Q4. How do you evaluate the efforts of the Trump administration and the Moon administration to resolve the North Korean nuclear issue?


I think overall what they’ve done is very positive. We’ve stopped the development of these threatening weapons. There have been problems with how these policies have been implemented—we’ve had trouble having real negotiations with the North Koreans to reach detailed agreements. Part of that is our fault—we weren’t really prepared for that. Part of that is their fault—they don’t really seem to be engaging in the kinds of detailed negotiations necessary for agreements. I don’t know where it’s going to go in the future.


 


Q5. What advice would you give to the Trump administration and the Moon government?


The problem right now is that the North Koreans are not engaging. It’s not that the United States doesn’t want to negotiate. The North Koreans are not responding. I’m not sure there’s not a lot to be done at this moment without them responding. Beyond that, if they do respond, and we have negotiations, we need to be realistic about what is achievable at the beginning of negotiations. People always want the other side to give a lot and give a little in return. It doesn’t work that way—that’s not what a negotiation is.


 


Q6. You are the director of 38 North. And, 38 North is getting a lot of attention in the press. Can you briefly introduce us 38 North’s works?


It’s almost ten years ago I and some friends who had real experience dealing with North Koreans were very frustrated by the media coverage, which tends to be very bad. It’s very cartoonish. A lot of the commentary is by people who have never even met a North Korean. We decided to start a website where we’ll have people analyzing North Korea who actually know something, who have real world experience dealing with North Korea.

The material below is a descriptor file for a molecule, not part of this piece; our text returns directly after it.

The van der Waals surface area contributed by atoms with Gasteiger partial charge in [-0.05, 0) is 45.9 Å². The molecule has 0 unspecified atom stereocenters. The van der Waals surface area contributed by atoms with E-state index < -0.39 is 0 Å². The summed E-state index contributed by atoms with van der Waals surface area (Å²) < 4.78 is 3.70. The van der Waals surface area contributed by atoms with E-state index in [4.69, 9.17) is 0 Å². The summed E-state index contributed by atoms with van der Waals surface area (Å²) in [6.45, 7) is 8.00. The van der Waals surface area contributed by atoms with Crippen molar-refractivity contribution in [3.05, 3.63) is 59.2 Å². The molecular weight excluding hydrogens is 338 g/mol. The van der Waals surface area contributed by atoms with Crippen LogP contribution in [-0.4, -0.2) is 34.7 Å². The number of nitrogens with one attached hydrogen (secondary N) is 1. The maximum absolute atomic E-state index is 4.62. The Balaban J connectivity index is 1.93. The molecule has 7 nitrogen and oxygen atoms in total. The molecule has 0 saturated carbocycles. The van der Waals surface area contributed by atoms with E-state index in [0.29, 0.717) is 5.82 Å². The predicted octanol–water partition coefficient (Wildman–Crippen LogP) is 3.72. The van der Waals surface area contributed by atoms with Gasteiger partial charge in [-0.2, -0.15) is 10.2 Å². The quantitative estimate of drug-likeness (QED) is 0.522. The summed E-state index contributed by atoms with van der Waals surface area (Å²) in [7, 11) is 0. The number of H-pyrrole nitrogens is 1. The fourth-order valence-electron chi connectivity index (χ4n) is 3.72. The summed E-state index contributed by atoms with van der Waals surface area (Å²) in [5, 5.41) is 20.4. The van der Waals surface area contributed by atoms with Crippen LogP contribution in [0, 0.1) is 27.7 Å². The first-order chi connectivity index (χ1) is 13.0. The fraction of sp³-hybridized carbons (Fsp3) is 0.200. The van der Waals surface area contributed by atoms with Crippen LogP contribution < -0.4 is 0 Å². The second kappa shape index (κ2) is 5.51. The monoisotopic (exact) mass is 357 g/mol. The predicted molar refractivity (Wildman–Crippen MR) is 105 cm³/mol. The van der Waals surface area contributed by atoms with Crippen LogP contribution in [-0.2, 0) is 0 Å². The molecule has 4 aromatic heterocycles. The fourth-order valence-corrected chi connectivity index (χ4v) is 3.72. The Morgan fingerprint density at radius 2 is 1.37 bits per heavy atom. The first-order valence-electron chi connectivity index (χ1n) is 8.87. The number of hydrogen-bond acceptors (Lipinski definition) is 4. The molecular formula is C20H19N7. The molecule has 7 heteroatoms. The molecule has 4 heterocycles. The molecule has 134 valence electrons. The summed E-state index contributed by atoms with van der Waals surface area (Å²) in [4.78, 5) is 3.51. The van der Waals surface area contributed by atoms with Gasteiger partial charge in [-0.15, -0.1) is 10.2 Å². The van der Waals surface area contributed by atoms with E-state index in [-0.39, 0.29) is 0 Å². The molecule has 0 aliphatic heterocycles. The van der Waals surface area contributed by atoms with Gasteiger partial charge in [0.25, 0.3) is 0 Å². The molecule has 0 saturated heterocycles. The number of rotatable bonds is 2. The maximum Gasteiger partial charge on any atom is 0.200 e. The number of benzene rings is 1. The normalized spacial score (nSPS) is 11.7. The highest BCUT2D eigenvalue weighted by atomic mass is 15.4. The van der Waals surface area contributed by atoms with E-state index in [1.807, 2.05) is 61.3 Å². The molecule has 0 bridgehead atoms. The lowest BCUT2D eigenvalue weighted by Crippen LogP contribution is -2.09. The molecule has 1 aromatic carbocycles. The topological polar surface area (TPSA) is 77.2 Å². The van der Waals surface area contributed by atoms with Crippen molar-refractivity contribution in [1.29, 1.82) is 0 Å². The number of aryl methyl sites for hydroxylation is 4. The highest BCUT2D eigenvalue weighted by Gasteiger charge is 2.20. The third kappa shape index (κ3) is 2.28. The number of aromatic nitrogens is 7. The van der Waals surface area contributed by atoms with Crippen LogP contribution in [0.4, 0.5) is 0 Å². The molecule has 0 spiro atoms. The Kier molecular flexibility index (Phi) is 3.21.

Q7. What kind of role do you think think-tanks can play in strengthening Korea-US relations and resolving the North Korean nuclear issue? What do you think of security dialogues like Jeju Forum?


I’m not a big fan of think tanks. When I talk about think tanks, let me explain what I mean. In Washington, there’s this foreign policy establishment which has certain ways of thinking, and it’s like they all live in this bubble off from the real world. On an issue like North Korea, people need to break out of that bubble. They need to think outside of the traditional ways of dealing with North Korea. One example is President Trump’s reaching out to Kim Jong-un. I’m not a fan of President Trump. I think 99% of what he does I don’t like. But on this issue, it’s actually the right thing to do, and yet what you’ve found if you look at the press surrounding the summit, 99% of the foreign policy establishment thought it was a bad idea. This is an issue that requires people to think differently from the way we’ve thought for the past 25 years, at least in Washington. The Jeju Forum is a good thing to have, not just for people who work on North Korea, but all sorts of issues, to get together and meet each other to exchange ideas—as long as people don’t expect too much out of it.